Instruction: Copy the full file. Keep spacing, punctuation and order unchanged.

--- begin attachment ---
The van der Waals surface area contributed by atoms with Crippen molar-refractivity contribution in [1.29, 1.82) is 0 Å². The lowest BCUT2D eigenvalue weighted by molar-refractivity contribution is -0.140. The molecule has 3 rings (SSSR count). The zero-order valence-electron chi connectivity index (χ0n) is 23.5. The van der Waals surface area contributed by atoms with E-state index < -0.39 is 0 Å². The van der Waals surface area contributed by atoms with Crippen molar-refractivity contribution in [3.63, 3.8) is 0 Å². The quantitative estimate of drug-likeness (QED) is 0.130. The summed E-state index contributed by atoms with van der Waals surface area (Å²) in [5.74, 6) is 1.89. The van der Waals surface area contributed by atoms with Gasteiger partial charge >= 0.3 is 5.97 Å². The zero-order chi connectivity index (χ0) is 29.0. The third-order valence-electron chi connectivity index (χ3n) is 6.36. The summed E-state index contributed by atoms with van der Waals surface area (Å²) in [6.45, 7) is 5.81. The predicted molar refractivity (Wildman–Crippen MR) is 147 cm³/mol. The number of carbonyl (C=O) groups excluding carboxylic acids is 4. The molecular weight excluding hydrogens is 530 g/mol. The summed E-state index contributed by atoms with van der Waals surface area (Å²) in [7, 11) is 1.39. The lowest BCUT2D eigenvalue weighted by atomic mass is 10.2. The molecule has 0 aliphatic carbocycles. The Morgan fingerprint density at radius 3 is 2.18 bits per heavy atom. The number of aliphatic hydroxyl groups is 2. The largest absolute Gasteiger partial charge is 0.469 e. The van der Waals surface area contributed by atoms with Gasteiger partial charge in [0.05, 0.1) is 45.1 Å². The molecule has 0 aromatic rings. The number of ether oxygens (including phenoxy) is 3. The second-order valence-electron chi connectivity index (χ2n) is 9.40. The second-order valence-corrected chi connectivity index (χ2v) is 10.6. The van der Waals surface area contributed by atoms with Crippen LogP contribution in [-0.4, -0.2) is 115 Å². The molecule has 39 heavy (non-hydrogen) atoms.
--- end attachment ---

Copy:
The van der Waals surface area contributed by atoms with Crippen molar-refractivity contribution in [1.29, 1.82) is 0 Å². The lowest BCUT2D eigenvalue weighted by molar-refractivity contribution is -0.140. The molecule has 3 rings (SSSR count). The zero-order valence-electron chi connectivity index (χ0n) is 23.5. The van der Waals surface area contributed by atoms with E-state index < -0.39 is 0 Å². The van der Waals surface area contributed by atoms with Crippen molar-refractivity contribution in [3.63, 3.8) is 0 Å². The quantitative estimate of drug-likeness (QED) is 0.130. The summed E-state index contributed by atoms with van der Waals surface area (Å²) in [5.74, 6) is 1.89. The van der Waals surface area contributed by atoms with Gasteiger partial charge >= 0.3 is 5.97 Å². The zero-order chi connectivity index (χ0) is 29.0. The third-order valence-electron chi connectivity index (χ3n) is 6.36. The summed E-state index contributed by atoms with van der Waals surface area (Å²) in [6.45, 7) is 5.81. The predicted molar refractivity (Wildman–Crippen MR) is 147 cm³/mol. The number of carbonyl (C=O) groups excluding carboxylic acids is 4. The molecular weight excluding hydrogens is 530 g/mol. The summed E-state index contributed by atoms with van der Waals surface area (Å²) in [7, 11) is 1.39. The lowest BCUT2D eigenvalue weighted by atomic mass is 10.2. The molecule has 0 aliphatic carbocycles. The Morgan fingerprint density at radius 3 is 2.18 bits per heavy atom. The number of aliphatic hydroxyl groups is 2. The largest absolute Gasteiger partial charge is 0.469 e. The van der Waals surface area contributed by atoms with Gasteiger partial charge in [0.05, 0.1) is 45.1 Å². The molecule has 0 aromatic rings. The number of ether oxygens (including phenoxy) is 3. The second-order valence-electron chi connectivity index (χ2n) is 9.40. The second-order valence-corrected chi connectivity index (χ2v) is 10.6. The van der Waals surface area contributed by atoms with Crippen LogP contribution in [-0.4, -0.2) is 115 Å². The molecule has 39 heavy (non-hydrogen) atoms.